His uncompromising voice in defence of the persecuted, the oppressed and those in struggle against injustice has animated and inspired peace movements across the world from Myanmar, Timor L’Este  and Tibet, through to India Nigeria and Palestine.

Naw May Oo Mutraw, Advisor to the Karen National Union & Women’s League of Burma; former Coordinator, Free Burma Coalition (2000-2014), wrote:

“An unparalleled freedom thinker and fighter, certainly among the Burmese, Zarni’s commitment to humanity is tried and tested. He has still stood firm fearlessly in the face of ostracism and slander over the few decades I have worked with him. He’s one of the most analytical minds with the kindest of hearts, a rare combination for our time. He has set the standard of liberation as a person and as an intellectual for the rest of us.”


For more information contact or


Maung Zarni FORSEA

Maung Zarni

Maung Zarni (or Zarni, as the Burmese have only one given names) (60) is co-founder and coordinator of several international activist networks and platforms, including the Free Burma Coalition (1995-2004), the FORSEA (2018 – present) and the Free Rohingya Coalition (2018-present). Zarni now serves as an adviser to Burma’s oldest ethnic resistance organization, the Karen National Union (founded in 1947).

Zarni was born and raised in Mandalay (Burma) in an extended military family to an educator mother and socially conscious businessman father under General Ne Win’s “socialist” military dictatorship. As a young teenager, he learned community organizing from his parents who led self-help communal initiatives for their residential neighbourhood. In July 1988, on the eve of the nationwide uprisings known as 8.8.88 (after the uprising date 8 August 1988), Zarni left his native Myanmar for California, USA where he enrolled as a foreign student on a Non-resident Tuition Scholarship offered by the Graduate Division of the University of California at Davis.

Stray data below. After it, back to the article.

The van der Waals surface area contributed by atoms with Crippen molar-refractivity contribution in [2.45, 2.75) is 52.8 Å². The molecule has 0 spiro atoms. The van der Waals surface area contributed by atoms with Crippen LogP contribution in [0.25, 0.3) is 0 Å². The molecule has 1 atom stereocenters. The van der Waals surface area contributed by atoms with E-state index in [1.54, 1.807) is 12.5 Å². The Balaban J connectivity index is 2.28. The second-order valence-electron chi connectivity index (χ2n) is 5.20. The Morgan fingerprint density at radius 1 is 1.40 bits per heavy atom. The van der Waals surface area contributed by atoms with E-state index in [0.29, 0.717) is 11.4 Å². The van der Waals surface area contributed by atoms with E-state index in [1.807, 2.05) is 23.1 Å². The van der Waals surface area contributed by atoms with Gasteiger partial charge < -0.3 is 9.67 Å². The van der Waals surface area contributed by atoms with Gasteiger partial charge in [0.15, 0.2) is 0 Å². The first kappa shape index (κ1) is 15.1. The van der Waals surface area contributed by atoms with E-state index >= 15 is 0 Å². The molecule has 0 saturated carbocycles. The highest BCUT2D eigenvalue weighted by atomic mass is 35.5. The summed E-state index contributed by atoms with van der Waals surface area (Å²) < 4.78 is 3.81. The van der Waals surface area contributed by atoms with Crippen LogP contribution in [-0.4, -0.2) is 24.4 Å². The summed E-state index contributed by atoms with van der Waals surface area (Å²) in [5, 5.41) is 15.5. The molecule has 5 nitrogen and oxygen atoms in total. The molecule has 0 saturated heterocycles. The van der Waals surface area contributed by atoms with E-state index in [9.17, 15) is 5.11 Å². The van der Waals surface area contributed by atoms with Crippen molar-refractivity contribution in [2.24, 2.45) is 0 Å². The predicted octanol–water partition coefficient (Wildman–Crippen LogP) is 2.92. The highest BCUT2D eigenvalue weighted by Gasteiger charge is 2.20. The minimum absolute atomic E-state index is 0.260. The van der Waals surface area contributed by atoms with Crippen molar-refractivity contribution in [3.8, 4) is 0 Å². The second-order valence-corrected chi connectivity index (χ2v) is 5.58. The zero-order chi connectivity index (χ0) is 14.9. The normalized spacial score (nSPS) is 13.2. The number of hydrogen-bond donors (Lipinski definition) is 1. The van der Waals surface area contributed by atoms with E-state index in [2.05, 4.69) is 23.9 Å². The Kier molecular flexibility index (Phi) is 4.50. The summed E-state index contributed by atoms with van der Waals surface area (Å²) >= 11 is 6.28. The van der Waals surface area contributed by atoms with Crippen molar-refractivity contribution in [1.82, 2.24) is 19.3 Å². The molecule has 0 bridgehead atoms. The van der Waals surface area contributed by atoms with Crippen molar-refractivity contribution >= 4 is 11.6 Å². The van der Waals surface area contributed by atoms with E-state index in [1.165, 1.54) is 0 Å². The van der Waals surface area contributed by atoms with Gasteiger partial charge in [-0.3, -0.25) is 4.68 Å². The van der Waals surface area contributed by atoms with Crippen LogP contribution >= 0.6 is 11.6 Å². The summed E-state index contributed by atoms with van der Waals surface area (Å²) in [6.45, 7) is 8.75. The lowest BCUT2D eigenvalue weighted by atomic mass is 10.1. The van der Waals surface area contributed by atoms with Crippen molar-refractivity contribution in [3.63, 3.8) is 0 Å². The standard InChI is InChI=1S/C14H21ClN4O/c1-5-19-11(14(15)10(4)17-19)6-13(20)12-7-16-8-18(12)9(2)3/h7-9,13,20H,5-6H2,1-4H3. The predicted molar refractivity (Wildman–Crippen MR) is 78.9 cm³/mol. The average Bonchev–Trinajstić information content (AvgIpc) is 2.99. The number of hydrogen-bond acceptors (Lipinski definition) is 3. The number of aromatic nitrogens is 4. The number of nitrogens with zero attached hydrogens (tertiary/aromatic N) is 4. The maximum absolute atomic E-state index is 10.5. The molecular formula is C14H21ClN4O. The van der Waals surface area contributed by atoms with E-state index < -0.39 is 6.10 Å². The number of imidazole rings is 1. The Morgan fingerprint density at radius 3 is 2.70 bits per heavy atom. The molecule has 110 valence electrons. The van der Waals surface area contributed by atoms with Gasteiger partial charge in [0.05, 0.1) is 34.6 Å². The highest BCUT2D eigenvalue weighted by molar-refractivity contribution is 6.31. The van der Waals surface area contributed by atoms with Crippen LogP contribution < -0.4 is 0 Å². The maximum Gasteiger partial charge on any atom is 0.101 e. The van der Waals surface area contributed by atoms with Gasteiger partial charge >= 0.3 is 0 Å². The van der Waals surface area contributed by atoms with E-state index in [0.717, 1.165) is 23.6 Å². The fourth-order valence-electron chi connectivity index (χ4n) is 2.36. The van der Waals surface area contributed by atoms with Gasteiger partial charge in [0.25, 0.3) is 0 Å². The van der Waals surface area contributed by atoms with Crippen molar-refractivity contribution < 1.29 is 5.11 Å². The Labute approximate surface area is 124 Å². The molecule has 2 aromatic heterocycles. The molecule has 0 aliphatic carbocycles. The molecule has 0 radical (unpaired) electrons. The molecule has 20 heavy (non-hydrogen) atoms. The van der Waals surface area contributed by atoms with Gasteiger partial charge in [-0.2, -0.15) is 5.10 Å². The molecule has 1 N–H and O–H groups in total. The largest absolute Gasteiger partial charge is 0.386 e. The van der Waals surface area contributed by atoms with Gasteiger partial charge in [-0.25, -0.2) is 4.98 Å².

During his 17-years as an asylee in the US, Zarni held a tenure-track assistant professorship in educational foundations at National-Louis University in Chicago, a position he gave up to be a full-time activist based in Berkeley, California. He was married to Annie Leonard, a renowned American environmentalist and the acclaimed author of “The Story of Stuff”. Together they have a daughter Dewi (24), an activist legal researcher who specializes in prisoners’ rights in California.

In 2005, Zarni relocated to the United Kingdom as a visiting research fellow in the Department of International Development at Oxford University, in hopes of resuming his academic career. He subsequently worked as an associate professor of Asian Studies at the Universiti Brunei Darussalem, but resigned over censorship of his public engagement on the Burmese genocide of Rohingya. Post-resignation, he also declined an offer of a Scholars-at-risk fellowship at the London School of Economics in 2014 to do anti-genocide activism full-time.

He re-married a fellow British scholar Dr Natalie Brinham, a senior research associate with the Migration Mobilities Bristol, a specialist research institute at the University of Bristol. Together, they co-authored a groundbreaking 3-year study “The Slow-Burning Genocide of Myanmar’s Rohingya” published by the University of Washington School of Law in 2014. The couple live in Kent, with their daughter Nilah (14), where both pursue their scholarship and activism on genocides, including Israel’s ongoing genocide in Gaza and the continuing genocidal conditions of Rohingya in Myanmar.

Posted by FORSEA